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Creativity Manifesto

10 Most Relevant Questions for Understanding Creativity

  1. What is creativity?
    Creativity is most commonly defined as an idea that is new and useful. A new idea doesn’t need to invent the wheel; it can be a new combination of old ideas. Steve Jobs said that “creativity is connecting things.” Most new ideas connect things that already exist  in a new way. Adding a new spice to a traditional dish is creative. Creativity can be that simple, and it can be as complex as the Mona Lisa.
  2. What is the most damaging myth about creativity? 
    Many believe that some people have a genetic disposition to be creative and that others are born without the ability to be creative. The truth is that  everyone is creative! The creativity gene is in everyone’s DNA. Although we come to this world with different talents and personalities we are all wired to be creative. But instead of growing their own creative capacities by practicing creativity, over 50% of Americans opt out because of the false belief that they are not creative.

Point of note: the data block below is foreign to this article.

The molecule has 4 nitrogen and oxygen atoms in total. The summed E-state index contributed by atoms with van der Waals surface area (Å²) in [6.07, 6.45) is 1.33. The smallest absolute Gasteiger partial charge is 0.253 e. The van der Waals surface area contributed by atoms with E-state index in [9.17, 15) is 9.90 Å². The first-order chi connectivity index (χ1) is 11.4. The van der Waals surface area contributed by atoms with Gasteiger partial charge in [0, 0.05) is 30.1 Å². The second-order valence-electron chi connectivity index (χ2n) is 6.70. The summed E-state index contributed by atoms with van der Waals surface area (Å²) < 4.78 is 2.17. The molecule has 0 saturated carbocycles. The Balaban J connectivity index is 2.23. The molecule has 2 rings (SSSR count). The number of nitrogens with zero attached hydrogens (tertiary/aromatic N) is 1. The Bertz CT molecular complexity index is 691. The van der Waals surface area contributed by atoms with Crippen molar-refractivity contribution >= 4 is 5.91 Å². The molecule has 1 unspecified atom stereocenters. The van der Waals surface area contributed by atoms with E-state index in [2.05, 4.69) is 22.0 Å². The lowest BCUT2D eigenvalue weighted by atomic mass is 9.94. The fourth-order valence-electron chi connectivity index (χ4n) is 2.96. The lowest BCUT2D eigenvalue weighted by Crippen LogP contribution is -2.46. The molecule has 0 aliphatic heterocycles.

3. What do all creative people have in common? 
    Curiosity is the lowest common denominator found in creative people. As much as artists, scientists, or philosophers differ in their creativity, they all share an openness to new experiences, the curiosity to discover new territories.
  4. What does the creative process look like? 
    In 1926 Graham Wallas developed a theory that outlined the creative process in four stages:
    • Preparation: gathering of ideas and information
    • Incubation: combining ideas mostly unconsciously
    • Illumination: gaining insight
    • Verification: critique and editing of ideas

    This process rarely happens in a linear order. Artists goes back and forth between different stages and switch between phases of divergent and convergent thinking.

  5. When do creative insights happen?